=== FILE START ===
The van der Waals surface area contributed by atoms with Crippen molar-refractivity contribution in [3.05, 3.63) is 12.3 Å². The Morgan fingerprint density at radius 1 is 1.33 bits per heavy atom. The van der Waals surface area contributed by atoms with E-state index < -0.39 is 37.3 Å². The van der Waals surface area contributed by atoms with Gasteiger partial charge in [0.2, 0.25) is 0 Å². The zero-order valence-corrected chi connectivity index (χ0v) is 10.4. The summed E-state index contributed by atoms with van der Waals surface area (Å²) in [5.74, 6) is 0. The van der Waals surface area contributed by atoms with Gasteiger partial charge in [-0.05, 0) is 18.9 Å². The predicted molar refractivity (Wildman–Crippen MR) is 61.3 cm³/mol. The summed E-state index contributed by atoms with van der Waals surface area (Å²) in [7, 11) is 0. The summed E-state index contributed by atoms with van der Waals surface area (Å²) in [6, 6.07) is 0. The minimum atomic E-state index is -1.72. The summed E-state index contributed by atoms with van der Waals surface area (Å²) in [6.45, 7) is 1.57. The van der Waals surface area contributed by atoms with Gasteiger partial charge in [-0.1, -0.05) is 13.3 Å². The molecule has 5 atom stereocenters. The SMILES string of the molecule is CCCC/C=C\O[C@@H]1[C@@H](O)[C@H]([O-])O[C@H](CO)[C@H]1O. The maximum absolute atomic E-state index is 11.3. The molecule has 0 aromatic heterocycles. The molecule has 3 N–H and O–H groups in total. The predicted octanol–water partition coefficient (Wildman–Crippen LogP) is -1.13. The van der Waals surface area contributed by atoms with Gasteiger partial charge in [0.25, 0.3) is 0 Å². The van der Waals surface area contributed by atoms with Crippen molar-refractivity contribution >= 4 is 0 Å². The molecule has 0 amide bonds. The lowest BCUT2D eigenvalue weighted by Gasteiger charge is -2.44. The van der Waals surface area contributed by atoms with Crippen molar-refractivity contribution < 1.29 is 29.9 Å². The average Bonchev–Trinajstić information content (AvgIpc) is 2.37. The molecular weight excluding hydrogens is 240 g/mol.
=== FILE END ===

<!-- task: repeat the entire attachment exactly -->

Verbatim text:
The van der Waals surface area contributed by atoms with Crippen molar-refractivity contribution in [3.05, 3.63) is 12.3 Å². The Morgan fingerprint density at radius 1 is 1.33 bits per heavy atom. The van der Waals surface area contributed by atoms with E-state index < -0.39 is 37.3 Å². The van der Waals surface area contributed by atoms with Gasteiger partial charge in [0.2, 0.25) is 0 Å². The zero-order valence-corrected chi connectivity index (χ0v) is 10.4. The summed E-state index contributed by atoms with van der Waals surface area (Å²) in [5.74, 6) is 0. The van der Waals surface area contributed by atoms with Gasteiger partial charge in [-0.05, 0) is 18.9 Å². The predicted molar refractivity (Wildman–Crippen MR) is 61.3 cm³/mol. The summed E-state index contributed by atoms with van der Waals surface area (Å²) in [7, 11) is 0. The summed E-state index contributed by atoms with van der Waals surface area (Å²) in [6, 6.07) is 0. The minimum atomic E-state index is -1.72. The summed E-state index contributed by atoms with van der Waals surface area (Å²) in [6.45, 7) is 1.57. The van der Waals surface area contributed by atoms with Gasteiger partial charge in [-0.1, -0.05) is 13.3 Å². The molecule has 5 atom stereocenters. The SMILES string of the molecule is CCCC/C=C\O[C@@H]1[C@@H](O)[C@H]([O-])O[C@H](CO)[C@H]1O. The maximum absolute atomic E-state index is 11.3. The molecule has 0 aromatic heterocycles. The molecule has 3 N–H and O–H groups in total. The predicted octanol–water partition coefficient (Wildman–Crippen LogP) is -1.13. The van der Waals surface area contributed by atoms with Gasteiger partial charge in [0.25, 0.3) is 0 Å². The van der Waals surface area contributed by atoms with Crippen molar-refractivity contribution >= 4 is 0 Å². The molecule has 0 amide bonds. The lowest BCUT2D eigenvalue weighted by Gasteiger charge is -2.44. The van der Waals surface area contributed by atoms with Crippen molar-refractivity contribution < 1.29 is 29.9 Å². The average Bonchev–Trinajstić information content (AvgIpc) is 2.37. The molecular weight excluding hydrogens is 240 g/mol.